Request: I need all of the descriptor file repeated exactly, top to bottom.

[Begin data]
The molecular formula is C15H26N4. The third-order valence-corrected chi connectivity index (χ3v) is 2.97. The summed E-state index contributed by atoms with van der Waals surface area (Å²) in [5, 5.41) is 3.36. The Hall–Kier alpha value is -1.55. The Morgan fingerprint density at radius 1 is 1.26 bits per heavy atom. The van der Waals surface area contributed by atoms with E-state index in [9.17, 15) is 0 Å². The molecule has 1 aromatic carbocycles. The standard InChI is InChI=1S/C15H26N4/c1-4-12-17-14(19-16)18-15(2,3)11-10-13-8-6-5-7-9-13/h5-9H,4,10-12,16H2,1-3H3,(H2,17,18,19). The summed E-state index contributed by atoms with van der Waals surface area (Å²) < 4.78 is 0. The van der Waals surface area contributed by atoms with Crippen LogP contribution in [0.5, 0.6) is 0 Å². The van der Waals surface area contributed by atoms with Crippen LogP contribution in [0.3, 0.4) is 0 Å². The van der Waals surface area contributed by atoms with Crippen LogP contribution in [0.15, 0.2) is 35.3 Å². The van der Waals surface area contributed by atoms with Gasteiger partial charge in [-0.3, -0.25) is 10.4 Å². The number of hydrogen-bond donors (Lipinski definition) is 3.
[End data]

The molecular formula is C15H26N4. The third-order valence-corrected chi connectivity index (χ3v) is 2.97. The summed E-state index contributed by atoms with van der Waals surface area (Å²) in [5, 5.41) is 3.36. The Hall–Kier alpha value is -1.55. The Morgan fingerprint density at radius 1 is 1.26 bits per heavy atom. The van der Waals surface area contributed by atoms with E-state index in [9.17, 15) is 0 Å². The molecule has 1 aromatic carbocycles. The standard InChI is InChI=1S/C15H26N4/c1-4-12-17-14(19-16)18-15(2,3)11-10-13-8-6-5-7-9-13/h5-9H,4,10-12,16H2,1-3H3,(H2,17,18,19). The summed E-state index contributed by atoms with van der Waals surface area (Å²) < 4.78 is 0. The van der Waals surface area contributed by atoms with Crippen LogP contribution in [0.5, 0.6) is 0 Å². The van der Waals surface area contributed by atoms with Crippen LogP contribution in [0.3, 0.4) is 0 Å². The van der Waals surface area contributed by atoms with Crippen LogP contribution in [0.15, 0.2) is 35.3 Å². The van der Waals surface area contributed by atoms with Gasteiger partial charge in [-0.3, -0.25) is 10.4 Å². The number of hydrogen-bond donors (Lipinski definition) is 3.